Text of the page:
Wednesday of the 19th Week in Ordinary Time
August 16, 2017
Forgive me, Lord, for the times I refused my brothers' and sisters' corrections. Forgive me for not correcting the others with mercy and humbleness. Thank You for reminding me that we are all necessary to build Your Church. Amen.
Sometimes we try so hard to be good Christians that we focus on the mercy side of love and neglect the other side of love: justice. As followers of Christ, we must love our enemies, but we must also let them reap what they sow, for this too is God's way of helping people discover his love.
We must continually forgive those who sin against us repeatedly, but we must also speak up and ask them to go and sin no more.
God sets up boundaries in love for everyone who's involved in any difficulty. Justice is the consequence of violating a boundary. In today's first reading we see this in action. Earlier, Moses had crossed the line when he failed to be a good example to the people who observed and learned from him. Now, God would not let him lead the people all the way into the Promised Land.
In the Gospel reading today, Jesus describes how to protect boundaries:
1. The word no: When someone sins against you, tell him gently but firmly that it isn't right. In mercy, we forgive and we give people another chance. But if that doesn't stop the sin, we must speak a louder "no!" by bringing in support from those who can verify that the sinner is behaving harmfully and must stop. Again, we mercifully let go of the past and hope for the best. And if that too fails, we must back up our "no!" with the help of the larger Church community.
Then, if the abuse continues, we must protect the victims by treating the sinner like "a Gentile or a tax collector", i.e., a non-member of the Church, which means it's time to bring in the civil authorities (if the sin is an illegal activity) and to end the sinner's access to us. We never end the love, but we must treat that person as an outsider. It's the boundary of: "No, you must face the consequences of being separated from me until you've sincerely repented."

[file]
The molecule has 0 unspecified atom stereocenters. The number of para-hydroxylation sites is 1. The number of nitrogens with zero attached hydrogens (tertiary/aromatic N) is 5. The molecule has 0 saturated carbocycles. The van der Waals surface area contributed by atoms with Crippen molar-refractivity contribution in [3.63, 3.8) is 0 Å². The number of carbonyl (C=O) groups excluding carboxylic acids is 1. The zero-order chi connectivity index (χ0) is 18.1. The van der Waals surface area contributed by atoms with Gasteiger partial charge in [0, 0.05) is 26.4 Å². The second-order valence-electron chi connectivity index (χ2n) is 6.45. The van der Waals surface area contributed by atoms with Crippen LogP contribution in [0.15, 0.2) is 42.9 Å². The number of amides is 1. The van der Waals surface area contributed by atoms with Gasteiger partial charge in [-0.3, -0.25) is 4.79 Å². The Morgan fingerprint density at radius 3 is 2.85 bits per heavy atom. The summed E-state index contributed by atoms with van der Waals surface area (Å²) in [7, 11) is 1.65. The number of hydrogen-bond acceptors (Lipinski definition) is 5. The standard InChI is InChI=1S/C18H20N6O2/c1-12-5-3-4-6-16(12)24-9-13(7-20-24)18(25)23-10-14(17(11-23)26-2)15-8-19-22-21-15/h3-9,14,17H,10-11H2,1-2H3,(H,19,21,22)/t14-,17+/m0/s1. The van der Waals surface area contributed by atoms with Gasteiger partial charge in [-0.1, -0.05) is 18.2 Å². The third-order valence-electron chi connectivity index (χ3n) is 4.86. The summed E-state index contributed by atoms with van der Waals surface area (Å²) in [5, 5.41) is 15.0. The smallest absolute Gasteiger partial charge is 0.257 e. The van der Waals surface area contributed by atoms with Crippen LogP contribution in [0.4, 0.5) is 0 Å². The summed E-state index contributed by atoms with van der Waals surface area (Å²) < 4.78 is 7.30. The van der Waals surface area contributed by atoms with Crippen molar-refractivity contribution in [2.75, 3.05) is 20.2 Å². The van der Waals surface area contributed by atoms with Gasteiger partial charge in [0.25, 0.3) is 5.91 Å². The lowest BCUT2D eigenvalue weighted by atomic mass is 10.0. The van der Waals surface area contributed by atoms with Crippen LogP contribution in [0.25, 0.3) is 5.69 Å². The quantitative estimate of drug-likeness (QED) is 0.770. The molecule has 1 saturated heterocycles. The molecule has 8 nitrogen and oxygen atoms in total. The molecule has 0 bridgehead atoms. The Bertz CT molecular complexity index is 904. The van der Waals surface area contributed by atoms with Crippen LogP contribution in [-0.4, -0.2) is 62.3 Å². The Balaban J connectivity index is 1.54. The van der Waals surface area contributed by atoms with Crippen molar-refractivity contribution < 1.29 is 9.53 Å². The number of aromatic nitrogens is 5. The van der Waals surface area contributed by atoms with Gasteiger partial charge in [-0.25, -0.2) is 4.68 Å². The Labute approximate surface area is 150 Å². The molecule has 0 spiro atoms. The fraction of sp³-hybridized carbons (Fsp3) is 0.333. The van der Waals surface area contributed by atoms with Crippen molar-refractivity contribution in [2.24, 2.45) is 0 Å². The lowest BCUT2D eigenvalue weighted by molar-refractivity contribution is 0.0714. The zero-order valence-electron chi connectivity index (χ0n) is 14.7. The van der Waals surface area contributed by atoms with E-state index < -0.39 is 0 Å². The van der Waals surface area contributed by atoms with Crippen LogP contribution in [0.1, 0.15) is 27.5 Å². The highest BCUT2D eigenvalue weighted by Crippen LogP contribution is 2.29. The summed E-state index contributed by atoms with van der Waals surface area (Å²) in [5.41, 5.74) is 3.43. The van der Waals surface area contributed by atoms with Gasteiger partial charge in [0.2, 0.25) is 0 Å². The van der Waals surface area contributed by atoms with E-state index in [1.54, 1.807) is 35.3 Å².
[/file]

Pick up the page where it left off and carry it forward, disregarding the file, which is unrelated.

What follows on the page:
2. Binding and loosing: Tie up whatever needs to be tied up, and let go of whatever needs to go. In other words, the "Serenity Prayer": God, grant me the serenity to accept the things I cannot change (i.e., let loose the grip that the sin has had on you by letting go of your desire to change the sinner), the courage to change the things I can (i.e., bind the situation to God's power and to your own willingness to work hard to help), and the wisdom to know the difference.
Did you know that this is only the first half of the Serenity Prayer? The often forgotten second part is beautiful and important:
Living one day at a time,
Enjoying one moment at a time,
Accepting hardship as the pathway to peace.
Taking, as He did, this sinful world as it is,
Not as I would have it.
Trusting that He will make all things right
if I surrender to His will.
That I may be reasonably happy in this life,
And supremely happy with Him forever in the next.
3. Support: Don't endure it alone. In wanting to avoid the sin of gossip, we tend to share too little with others. Jesus, however, tells us that we experience his nearness and the Father's power when we're in the prayer support of friends. We're to find two or three Christian companions who understand the issues and who will love the sinner while praying for him or her to repent. Their help affirms that we're doing what's right and necessary; without them we become vulnerable and succumb to doubt about ourselves and our mission to help the sinner reach conversion.
God has already set up protective boundaries against evil through his commandments. You and I are called to stand with him on the holy side of the line and make it plainly visible to those who don't see it or don't want to see it. This is very vital to bringing God's love more fully into the world.
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